The Right Gift (119 Words)
No, not flowers. He liked flowers, but it didn’t seem right.
She sat, looking down at the quiet ground that was so unlike him. Davy had never been quiet. He had never stood still. Even in sleep, he was always tossing and stealing the blankets for himself. Peg’s mouth crooked in a smile. Darn it, she missed him.
But he wasn’t here.
What Fire Left (155 Words)
It was gone. A lifetime of memories was in the space of one day nothing more than burned and discolored bareness. It was hard, looking at what was left of the building, to believe that it had ever been a home at all.
Marble Garden (822 Words)
A silent, solemn figure to steal through the graves, his long cloak trailing in ebon folds as if he hurried night into the evening’s blue mists. Past the disconnected lines of wooden crosses he walked, mindless of the old and pausing in a moment’s fixed grief at the newer. His glance swept the cracked marble of aging stones but never for a moment did his purpose falter, and his direct progress led him straight to the gnarled cherry, shedding vibrant color in sharp spring wind.
How often is it said that life’s a dream
And we the leaf-light drifters in its wake
Who spin by winds on ripples made of “seems,”
The visions Heaven breathes for our soul’s sake:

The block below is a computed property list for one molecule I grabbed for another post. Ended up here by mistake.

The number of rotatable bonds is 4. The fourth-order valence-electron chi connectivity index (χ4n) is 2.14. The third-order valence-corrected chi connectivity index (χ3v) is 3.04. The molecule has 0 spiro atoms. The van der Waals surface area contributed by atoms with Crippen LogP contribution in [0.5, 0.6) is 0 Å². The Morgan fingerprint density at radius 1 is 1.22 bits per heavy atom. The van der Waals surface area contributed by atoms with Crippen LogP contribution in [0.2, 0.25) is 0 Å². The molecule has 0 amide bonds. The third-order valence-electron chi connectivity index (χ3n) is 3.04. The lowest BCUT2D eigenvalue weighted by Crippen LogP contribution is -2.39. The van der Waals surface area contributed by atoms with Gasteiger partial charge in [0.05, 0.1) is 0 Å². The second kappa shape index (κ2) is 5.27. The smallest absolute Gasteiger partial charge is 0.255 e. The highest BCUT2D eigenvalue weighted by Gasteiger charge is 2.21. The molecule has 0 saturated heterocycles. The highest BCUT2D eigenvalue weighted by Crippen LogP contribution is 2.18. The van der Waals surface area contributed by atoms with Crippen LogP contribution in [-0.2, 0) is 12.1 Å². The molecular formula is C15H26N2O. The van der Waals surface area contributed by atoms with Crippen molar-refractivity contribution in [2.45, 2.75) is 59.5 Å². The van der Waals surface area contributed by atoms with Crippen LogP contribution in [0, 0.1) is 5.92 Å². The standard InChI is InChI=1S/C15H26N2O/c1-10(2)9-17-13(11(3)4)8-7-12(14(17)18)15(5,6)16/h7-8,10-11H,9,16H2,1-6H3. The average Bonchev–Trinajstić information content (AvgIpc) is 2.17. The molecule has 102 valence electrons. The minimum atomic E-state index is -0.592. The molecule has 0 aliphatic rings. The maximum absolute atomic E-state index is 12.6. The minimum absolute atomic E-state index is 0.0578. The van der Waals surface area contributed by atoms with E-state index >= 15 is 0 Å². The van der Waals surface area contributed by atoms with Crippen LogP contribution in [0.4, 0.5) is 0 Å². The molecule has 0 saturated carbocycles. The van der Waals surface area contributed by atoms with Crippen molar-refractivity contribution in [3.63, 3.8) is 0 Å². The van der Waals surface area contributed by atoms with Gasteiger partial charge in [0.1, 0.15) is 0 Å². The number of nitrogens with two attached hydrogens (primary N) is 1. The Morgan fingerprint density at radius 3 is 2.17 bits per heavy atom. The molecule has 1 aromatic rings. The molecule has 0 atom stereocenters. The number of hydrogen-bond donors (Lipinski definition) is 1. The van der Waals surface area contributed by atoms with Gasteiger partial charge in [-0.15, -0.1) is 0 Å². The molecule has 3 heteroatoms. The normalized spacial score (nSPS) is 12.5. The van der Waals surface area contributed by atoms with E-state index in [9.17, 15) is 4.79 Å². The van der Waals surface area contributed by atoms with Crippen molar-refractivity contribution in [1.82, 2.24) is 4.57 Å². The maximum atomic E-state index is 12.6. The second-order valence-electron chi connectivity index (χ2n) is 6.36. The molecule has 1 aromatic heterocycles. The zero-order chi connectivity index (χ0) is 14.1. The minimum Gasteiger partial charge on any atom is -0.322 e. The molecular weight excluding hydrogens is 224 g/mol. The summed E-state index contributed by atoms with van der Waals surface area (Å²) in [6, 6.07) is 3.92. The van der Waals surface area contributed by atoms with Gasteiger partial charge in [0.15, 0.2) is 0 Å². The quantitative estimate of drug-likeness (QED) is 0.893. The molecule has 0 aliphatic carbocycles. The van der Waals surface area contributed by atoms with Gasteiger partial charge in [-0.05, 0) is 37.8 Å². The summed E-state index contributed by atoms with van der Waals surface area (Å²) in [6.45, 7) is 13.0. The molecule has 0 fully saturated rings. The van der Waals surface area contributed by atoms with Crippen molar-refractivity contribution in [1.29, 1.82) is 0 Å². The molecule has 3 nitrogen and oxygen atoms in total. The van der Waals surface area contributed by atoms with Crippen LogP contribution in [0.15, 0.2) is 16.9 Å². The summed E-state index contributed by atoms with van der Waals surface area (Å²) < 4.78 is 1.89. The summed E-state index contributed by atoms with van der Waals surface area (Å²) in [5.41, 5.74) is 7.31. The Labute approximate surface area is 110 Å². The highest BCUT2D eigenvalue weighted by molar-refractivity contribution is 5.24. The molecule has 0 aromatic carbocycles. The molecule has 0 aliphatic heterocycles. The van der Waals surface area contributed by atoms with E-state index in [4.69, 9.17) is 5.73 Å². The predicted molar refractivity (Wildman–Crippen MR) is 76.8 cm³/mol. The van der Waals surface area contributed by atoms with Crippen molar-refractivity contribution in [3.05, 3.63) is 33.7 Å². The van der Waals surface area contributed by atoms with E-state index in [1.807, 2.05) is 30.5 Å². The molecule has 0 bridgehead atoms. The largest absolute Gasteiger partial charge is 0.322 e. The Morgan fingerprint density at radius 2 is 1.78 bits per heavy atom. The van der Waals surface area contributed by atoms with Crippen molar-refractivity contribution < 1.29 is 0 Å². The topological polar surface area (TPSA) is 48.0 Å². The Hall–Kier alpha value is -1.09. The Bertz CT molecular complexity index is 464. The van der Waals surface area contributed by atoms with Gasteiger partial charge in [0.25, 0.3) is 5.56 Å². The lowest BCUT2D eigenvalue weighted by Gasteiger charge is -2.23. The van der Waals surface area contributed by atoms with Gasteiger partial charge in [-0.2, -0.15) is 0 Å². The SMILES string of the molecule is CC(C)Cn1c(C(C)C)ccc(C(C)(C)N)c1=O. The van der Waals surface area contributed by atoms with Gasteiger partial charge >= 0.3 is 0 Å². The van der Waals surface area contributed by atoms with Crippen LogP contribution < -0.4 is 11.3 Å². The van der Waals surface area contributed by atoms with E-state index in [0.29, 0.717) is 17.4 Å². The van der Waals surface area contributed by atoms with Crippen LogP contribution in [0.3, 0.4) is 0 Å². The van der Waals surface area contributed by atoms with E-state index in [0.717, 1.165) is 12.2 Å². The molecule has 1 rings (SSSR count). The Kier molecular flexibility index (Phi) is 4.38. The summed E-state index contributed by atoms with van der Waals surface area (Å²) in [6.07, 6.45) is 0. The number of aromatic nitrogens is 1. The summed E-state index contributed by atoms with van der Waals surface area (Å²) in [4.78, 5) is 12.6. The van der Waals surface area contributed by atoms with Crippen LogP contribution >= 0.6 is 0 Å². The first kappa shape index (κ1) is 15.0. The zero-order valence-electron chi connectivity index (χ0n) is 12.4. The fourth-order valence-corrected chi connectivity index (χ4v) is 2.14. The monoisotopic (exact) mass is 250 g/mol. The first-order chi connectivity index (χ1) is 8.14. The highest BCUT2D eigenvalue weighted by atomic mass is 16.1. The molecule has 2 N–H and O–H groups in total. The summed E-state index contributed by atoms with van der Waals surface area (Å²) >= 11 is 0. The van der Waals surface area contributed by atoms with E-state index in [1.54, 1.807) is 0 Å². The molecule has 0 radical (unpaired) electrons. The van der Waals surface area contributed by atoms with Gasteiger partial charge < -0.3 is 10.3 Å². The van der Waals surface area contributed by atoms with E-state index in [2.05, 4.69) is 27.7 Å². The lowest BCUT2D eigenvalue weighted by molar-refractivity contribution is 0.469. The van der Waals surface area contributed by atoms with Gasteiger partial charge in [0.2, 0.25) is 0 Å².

A world caught in a water-drop we see
That shines for one brief moment like a star
Within this vale of mixed reality;
I Knew a Winter (130 Words)
I knew a winter in his spring.
Fair as freshly fallen snow
Quiet as contented woe
Stood apart with frozen face
Welcomed to himself, disgrace.
Flight of the Birds (99 Words)
“Some say that cranes are the spirits of the dead,” said Allie. “When you see one, it could be the spirit of a loved one watching over you.”
Worth It (225 Words)
It was a beautiful sight. Daria leaned over the boat edge, letting her hand trail in the water. The current pulled past her arm, troubling the reflection of fireflies and starlight. The moon shone clear, and the silver glow lit the world like another kind of day, bright and enlivening.
“Do you think it’s worth it?” she asked.
Ruad was barely awake, resting in the boat. At her question, his eyes half-opened.
“What do you mean?”
The Patron (275 Words)
There was an artist who was known to paint one picture. Always it was the same, the same distant gray-green mountains and the dark, hilly plateau where the city had once stood. With only that one image to offer, people lost interest in the man’s art and his house would have fallen to ruin if it wasn’t for the attention of one customer.
She visited him every day to see how his new work was coming. Whenever he finished, she bought the piece, giving him a high price without waiting to hear what he asked for. No words were ever exchanged between them. That, like his art, was a ritual never forgotten, never changed. Who the woman was in her rich strange clothes, with her frightening piercing eyes, no one knew. They knew the artist, and knowing what he had lost and the disorder in his mind, they were afraid to ask him.